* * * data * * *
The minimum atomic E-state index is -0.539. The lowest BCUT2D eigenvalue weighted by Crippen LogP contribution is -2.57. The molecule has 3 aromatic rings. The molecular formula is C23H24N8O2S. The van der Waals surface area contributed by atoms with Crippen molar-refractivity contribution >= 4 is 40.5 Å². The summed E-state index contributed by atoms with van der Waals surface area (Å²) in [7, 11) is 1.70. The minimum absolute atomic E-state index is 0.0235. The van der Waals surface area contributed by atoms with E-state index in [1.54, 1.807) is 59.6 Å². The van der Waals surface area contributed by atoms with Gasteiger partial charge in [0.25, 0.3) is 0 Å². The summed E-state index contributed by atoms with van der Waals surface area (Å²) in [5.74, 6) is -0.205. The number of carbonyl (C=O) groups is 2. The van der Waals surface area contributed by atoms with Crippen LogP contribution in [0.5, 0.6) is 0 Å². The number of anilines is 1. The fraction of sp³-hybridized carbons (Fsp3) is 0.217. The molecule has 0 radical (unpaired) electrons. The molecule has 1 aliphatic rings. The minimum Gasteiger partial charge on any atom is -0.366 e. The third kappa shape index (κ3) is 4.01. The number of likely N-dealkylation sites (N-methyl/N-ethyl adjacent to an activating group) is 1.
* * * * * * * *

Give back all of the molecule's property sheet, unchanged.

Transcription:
The minimum atomic E-state index is -0.539. The lowest BCUT2D eigenvalue weighted by Crippen LogP contribution is -2.57. The molecule has 3 aromatic rings. The molecular formula is C23H24N8O2S. The van der Waals surface area contributed by atoms with Crippen molar-refractivity contribution >= 4 is 40.5 Å². The summed E-state index contributed by atoms with van der Waals surface area (Å²) in [7, 11) is 1.70. The minimum absolute atomic E-state index is 0.0235. The van der Waals surface area contributed by atoms with E-state index in [1.54, 1.807) is 59.6 Å². The van der Waals surface area contributed by atoms with Gasteiger partial charge in [0.25, 0.3) is 0 Å². The summed E-state index contributed by atoms with van der Waals surface area (Å²) in [5.74, 6) is -0.205. The number of carbonyl (C=O) groups is 2. The van der Waals surface area contributed by atoms with Crippen LogP contribution in [0.5, 0.6) is 0 Å². The number of anilines is 1. The fraction of sp³-hybridized carbons (Fsp3) is 0.217. The molecule has 0 radical (unpaired) electrons. The molecule has 1 aliphatic rings. The minimum Gasteiger partial charge on any atom is -0.366 e. The third kappa shape index (κ3) is 4.01. The number of likely N-dealkylation sites (N-methyl/N-ethyl adjacent to an activating group) is 1.